Disease State Diagnosis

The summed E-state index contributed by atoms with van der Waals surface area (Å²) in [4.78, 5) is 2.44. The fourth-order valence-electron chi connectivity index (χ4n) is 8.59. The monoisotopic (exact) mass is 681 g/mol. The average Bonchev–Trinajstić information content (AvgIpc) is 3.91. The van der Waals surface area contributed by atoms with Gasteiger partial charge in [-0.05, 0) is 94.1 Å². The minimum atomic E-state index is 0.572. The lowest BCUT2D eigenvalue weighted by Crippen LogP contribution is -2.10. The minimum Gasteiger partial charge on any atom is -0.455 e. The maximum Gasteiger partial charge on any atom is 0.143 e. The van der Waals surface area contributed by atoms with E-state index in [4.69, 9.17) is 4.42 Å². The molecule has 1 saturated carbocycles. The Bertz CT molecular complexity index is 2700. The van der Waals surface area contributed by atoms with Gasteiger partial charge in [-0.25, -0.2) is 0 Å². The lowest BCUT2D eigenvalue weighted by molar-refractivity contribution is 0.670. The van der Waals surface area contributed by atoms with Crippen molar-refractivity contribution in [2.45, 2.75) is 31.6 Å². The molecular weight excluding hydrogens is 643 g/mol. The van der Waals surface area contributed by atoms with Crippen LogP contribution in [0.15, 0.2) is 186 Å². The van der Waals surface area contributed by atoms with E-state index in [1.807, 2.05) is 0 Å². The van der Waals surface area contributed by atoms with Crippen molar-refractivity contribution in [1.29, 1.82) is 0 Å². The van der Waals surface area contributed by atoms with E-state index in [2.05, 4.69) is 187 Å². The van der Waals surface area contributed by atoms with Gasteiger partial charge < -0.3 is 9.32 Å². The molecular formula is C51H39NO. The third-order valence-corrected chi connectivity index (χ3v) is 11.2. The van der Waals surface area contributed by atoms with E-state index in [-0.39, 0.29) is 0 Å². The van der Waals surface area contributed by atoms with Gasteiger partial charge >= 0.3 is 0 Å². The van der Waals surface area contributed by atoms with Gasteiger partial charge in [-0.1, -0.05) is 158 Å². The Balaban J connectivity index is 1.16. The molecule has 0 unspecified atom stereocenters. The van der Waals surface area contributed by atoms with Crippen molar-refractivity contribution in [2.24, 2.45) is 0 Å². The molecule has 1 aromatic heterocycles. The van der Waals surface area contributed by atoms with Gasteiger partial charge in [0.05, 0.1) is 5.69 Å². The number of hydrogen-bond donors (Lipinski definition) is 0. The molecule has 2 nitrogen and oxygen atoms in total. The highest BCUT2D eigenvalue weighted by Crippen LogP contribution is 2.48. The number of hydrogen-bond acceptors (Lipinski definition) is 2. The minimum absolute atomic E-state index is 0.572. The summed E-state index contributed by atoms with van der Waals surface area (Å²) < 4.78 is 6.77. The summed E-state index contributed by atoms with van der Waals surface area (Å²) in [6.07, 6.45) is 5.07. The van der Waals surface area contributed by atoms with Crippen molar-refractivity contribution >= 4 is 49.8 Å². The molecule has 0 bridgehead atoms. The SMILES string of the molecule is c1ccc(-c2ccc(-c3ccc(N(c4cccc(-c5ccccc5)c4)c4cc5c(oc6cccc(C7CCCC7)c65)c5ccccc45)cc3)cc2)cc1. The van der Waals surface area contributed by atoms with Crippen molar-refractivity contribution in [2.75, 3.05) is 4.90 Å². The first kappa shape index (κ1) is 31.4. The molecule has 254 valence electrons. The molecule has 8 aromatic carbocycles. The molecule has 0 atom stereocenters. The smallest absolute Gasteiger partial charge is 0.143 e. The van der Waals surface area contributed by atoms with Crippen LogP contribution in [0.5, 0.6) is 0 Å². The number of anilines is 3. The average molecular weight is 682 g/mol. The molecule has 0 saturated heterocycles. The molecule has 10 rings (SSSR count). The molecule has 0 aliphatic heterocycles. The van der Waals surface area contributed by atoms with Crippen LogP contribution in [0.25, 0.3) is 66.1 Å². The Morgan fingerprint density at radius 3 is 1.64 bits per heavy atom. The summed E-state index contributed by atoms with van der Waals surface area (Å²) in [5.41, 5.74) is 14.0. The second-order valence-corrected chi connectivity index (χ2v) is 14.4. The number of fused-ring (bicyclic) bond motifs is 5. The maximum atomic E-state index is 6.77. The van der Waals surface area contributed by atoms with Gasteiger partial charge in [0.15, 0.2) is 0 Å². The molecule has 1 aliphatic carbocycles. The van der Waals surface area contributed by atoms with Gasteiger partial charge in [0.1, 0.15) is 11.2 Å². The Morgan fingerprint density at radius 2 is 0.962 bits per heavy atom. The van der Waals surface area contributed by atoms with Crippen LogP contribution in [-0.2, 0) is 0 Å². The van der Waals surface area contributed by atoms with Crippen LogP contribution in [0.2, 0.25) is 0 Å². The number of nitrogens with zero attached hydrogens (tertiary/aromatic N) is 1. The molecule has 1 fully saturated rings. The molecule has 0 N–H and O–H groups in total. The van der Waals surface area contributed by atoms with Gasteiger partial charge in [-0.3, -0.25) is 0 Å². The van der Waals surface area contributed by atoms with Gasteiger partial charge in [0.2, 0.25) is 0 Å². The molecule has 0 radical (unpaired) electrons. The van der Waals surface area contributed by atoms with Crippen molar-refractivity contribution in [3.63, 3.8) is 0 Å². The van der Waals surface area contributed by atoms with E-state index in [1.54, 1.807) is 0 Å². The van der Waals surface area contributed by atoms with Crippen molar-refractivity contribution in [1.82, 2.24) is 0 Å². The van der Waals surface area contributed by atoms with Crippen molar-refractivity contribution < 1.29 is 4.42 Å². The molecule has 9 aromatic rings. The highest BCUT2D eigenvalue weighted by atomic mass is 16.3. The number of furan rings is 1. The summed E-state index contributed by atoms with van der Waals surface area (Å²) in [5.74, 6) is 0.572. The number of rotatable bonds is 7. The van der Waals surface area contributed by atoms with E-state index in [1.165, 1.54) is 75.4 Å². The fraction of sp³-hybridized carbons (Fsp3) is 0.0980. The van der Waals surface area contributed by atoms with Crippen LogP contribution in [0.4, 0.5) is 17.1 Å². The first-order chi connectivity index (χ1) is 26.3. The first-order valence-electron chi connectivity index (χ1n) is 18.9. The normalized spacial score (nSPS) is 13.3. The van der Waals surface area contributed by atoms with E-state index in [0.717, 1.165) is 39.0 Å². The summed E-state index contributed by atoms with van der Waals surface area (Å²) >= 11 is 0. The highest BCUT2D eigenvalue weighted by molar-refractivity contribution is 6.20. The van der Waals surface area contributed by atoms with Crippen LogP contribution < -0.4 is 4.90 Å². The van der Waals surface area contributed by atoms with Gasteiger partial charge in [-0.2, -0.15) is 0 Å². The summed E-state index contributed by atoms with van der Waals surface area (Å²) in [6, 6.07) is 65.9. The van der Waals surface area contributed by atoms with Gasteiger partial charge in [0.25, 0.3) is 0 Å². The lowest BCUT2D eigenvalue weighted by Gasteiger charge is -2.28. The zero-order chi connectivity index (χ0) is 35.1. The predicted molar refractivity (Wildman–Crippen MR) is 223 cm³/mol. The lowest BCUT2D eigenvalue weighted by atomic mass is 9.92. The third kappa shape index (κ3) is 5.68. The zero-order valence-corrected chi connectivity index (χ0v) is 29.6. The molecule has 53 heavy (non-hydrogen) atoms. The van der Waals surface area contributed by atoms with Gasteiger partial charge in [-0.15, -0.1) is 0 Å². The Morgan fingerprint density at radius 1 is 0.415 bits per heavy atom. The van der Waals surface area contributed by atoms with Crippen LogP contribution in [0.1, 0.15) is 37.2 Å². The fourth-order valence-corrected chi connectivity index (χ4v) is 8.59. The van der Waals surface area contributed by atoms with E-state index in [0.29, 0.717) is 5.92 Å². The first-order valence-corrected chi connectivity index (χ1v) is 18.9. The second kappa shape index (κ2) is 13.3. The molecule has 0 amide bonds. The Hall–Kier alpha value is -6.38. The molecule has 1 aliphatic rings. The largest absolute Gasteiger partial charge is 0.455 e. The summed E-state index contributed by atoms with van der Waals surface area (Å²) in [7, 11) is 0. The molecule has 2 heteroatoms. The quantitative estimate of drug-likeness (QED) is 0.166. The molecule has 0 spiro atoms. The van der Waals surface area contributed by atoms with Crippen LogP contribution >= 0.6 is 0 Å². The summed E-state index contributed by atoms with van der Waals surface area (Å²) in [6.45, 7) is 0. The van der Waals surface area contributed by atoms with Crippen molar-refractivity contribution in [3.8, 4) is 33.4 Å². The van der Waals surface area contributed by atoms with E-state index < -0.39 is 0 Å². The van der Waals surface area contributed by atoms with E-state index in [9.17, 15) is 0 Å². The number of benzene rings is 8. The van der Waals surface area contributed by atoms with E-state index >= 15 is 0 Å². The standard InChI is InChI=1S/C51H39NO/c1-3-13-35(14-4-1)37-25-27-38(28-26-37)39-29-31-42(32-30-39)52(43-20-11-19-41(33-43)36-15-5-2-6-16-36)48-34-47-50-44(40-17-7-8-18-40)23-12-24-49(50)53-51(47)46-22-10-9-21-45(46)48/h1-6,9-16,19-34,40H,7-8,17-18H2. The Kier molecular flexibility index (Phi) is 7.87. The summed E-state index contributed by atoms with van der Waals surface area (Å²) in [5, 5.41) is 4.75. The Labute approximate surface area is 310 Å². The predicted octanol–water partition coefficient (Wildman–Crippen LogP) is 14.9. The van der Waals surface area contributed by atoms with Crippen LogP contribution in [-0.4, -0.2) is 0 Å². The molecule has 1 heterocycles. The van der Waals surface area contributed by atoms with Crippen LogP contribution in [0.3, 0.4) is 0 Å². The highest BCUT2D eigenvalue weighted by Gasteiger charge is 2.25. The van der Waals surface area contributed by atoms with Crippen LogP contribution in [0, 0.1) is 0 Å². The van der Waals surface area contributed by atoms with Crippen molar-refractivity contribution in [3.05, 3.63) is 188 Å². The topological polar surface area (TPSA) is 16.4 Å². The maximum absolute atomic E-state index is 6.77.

HD, first described in 1872, is a rare disease affecting both motor and cognitive abilities. It is one of the nine polyQ diseases that affect the CNS. HD onset usually occurs around age 40 but cases have been reported in infants as young as 2 years and in elderly patients up to 80 years of age. The mean duration of disease from time of diagnosis is 15-20 years.78 Approximately 30 000 people in the US have the disease, with the worldwide prevalence being approximately 1 in 20000. Symptoms include motor dysfunction, with patients displaying writhing or jerking movements of the upper limbs and trunk that are continuous and involuntary (termed choreatic movements, chorea, or choreaoathetosis) in addition to impairment in voluntary movements, e.g., gait, speech, and swallowing.79 Psychiatric symptoms and cognitive decline also occur. Postmortem assessment shows selective neuronal loss in the striatum, particularly GABAergic medium spiny neurons. Loss of GABA inhibitory neurotransmission disrupts basal ganglia signaling; involuntary movements become excessive and voluntary movements become impaired. HD is predominantly a familial disease with an autosomal dominant pattern of inheritance; thus the presence of a single mutant gene dictates disease occurrence.

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